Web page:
In a medical breakthrough scientists have found a protein called perforin that kills rogue cells in the human body especially the ones causing cancer. The team comprising of experts from Melbourne and London found that perforin punches holes and kills these cells. The research appeared in the acclaimed journal Nature.
Monash University professor James Whisstock explained, “Perforin is our body's weapon of cleansing and death… It breaks into cells that have been hijacked by viruses or turned into cancer cells and allows toxic enzymes in, to destroy the cell from within… Without it our immune system can't destroy these cells. Now we know how it works, we can start to fine tune it to fight cancer, malaria and diabetes.”
Earliest observations that the human immune system could punch holes in target cells was seen by Nobel laureate Jules Bordet over 110 years ago. It is now that the team from Monash University and the Peter MacCallum Cancer Centre in Melbourne, and Birkbeck College in London came together in this decade long study to look at the exact molecular mechanism. The team used Australian Synchrotron and the powerful electron microscopes at Birkbeck to find the molecular structure. They found how perforin forms a hole in the cell membranes of the target cells. They also found that the perforins worked similar to toxic bacteria like anthrax, listeria and streptococcus.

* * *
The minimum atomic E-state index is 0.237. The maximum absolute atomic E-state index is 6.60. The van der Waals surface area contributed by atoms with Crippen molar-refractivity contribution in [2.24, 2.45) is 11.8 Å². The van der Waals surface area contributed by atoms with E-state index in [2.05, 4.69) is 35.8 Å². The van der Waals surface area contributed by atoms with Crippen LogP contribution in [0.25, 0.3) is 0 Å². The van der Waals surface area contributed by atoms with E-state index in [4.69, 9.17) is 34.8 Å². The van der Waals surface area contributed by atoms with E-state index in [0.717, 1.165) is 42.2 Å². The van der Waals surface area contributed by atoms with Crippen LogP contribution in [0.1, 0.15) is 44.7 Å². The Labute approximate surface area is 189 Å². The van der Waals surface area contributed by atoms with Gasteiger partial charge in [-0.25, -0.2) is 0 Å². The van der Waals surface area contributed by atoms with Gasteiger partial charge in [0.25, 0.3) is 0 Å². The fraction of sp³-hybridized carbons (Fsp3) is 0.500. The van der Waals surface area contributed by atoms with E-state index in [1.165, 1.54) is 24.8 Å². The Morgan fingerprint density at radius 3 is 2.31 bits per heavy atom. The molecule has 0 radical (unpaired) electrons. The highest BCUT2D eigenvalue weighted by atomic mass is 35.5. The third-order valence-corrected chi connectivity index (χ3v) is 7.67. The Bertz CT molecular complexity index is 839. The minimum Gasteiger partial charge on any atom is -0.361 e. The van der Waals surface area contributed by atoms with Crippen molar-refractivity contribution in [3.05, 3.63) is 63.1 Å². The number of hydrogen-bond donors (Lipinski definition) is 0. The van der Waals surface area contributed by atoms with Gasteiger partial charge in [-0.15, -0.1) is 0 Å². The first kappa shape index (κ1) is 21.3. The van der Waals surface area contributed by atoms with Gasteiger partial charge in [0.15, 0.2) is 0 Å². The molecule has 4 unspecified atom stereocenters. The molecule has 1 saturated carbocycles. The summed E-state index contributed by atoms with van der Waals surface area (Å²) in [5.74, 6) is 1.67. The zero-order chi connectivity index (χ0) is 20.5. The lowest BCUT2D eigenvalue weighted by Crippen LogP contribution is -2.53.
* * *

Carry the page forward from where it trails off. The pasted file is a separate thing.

According to head of cancer immunology at the Peter MacCallum Cancer Centre, Professor Joe Trapani, “The molecular structure has survived for close to two billion years, we think.” They also noted that it is this perforin that causes the body to turn against itself like in autoimmune disease conditions, such as early onset diabetes, or in tissue rejection following bone marrow transplantation.
“The first major step in understanding perforin came from the discovery that it is related to a family of bacterial toxins, including pneumolysin, which we had previously studied,” said researcher Helen Saibil of Birkbeck College London, UK. “We went on to obtain an electron microscopy map of perforin pores, and we could see some similarities to pneumolysin pores but we couldn't interpret the structure in detail.”
“This is a wonderful extension of the breakthrough work of 2007,” said Hagan Bayley of the University of Oxford, UK, referring to the discovery of the similarity between perforin and bacterial pores. “The weapons used by our immune cells and by pathogenic bacteria have a common origin, but now it seems they swing their swords in different ways,” he added.
A $1 million grant from the Wellcome Trust will aid in further research on using these proteins against cancer and other diseases.